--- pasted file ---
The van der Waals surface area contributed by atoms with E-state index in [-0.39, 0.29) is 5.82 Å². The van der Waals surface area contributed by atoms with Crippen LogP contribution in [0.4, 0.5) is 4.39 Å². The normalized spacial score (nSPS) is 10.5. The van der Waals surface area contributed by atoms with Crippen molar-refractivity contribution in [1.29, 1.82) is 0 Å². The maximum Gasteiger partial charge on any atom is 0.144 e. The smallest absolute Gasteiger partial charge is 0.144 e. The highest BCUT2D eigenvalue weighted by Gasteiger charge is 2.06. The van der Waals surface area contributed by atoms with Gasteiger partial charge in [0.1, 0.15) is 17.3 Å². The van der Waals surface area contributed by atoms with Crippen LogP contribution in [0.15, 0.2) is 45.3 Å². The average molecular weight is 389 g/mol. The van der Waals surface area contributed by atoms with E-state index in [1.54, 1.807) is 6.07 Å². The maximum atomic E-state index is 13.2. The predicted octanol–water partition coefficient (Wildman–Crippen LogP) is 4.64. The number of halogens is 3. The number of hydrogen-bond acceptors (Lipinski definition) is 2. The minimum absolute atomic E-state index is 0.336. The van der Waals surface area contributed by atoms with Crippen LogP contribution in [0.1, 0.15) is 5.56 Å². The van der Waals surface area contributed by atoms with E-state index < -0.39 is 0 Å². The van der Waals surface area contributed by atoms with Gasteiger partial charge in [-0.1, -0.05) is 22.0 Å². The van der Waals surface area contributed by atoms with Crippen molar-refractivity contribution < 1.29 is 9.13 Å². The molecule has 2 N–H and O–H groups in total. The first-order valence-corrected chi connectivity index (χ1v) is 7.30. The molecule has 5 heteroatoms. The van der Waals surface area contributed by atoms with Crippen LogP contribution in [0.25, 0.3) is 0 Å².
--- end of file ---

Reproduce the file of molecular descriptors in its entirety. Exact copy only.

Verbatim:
The van der Waals surface area contributed by atoms with E-state index in [-0.39, 0.29) is 5.82 Å². The van der Waals surface area contributed by atoms with Crippen LogP contribution in [0.4, 0.5) is 4.39 Å². The normalized spacial score (nSPS) is 10.5. The van der Waals surface area contributed by atoms with Crippen molar-refractivity contribution in [1.29, 1.82) is 0 Å². The maximum Gasteiger partial charge on any atom is 0.144 e. The smallest absolute Gasteiger partial charge is 0.144 e. The highest BCUT2D eigenvalue weighted by Gasteiger charge is 2.06. The van der Waals surface area contributed by atoms with Gasteiger partial charge in [0.1, 0.15) is 17.3 Å². The van der Waals surface area contributed by atoms with Crippen LogP contribution in [0.15, 0.2) is 45.3 Å². The average molecular weight is 389 g/mol. The van der Waals surface area contributed by atoms with E-state index in [1.54, 1.807) is 6.07 Å². The maximum atomic E-state index is 13.2. The predicted octanol–water partition coefficient (Wildman–Crippen LogP) is 4.64. The number of halogens is 3. The number of hydrogen-bond acceptors (Lipinski definition) is 2. The minimum absolute atomic E-state index is 0.336. The van der Waals surface area contributed by atoms with Crippen LogP contribution in [0.1, 0.15) is 5.56 Å². The van der Waals surface area contributed by atoms with E-state index < -0.39 is 0 Å². The van der Waals surface area contributed by atoms with Gasteiger partial charge in [-0.1, -0.05) is 22.0 Å². The van der Waals surface area contributed by atoms with Crippen molar-refractivity contribution < 1.29 is 9.13 Å². The molecule has 2 N–H and O–H groups in total. The first-order valence-corrected chi connectivity index (χ1v) is 7.30. The molecule has 5 heteroatoms. The van der Waals surface area contributed by atoms with Crippen LogP contribution in [0.25, 0.3) is 0 Å².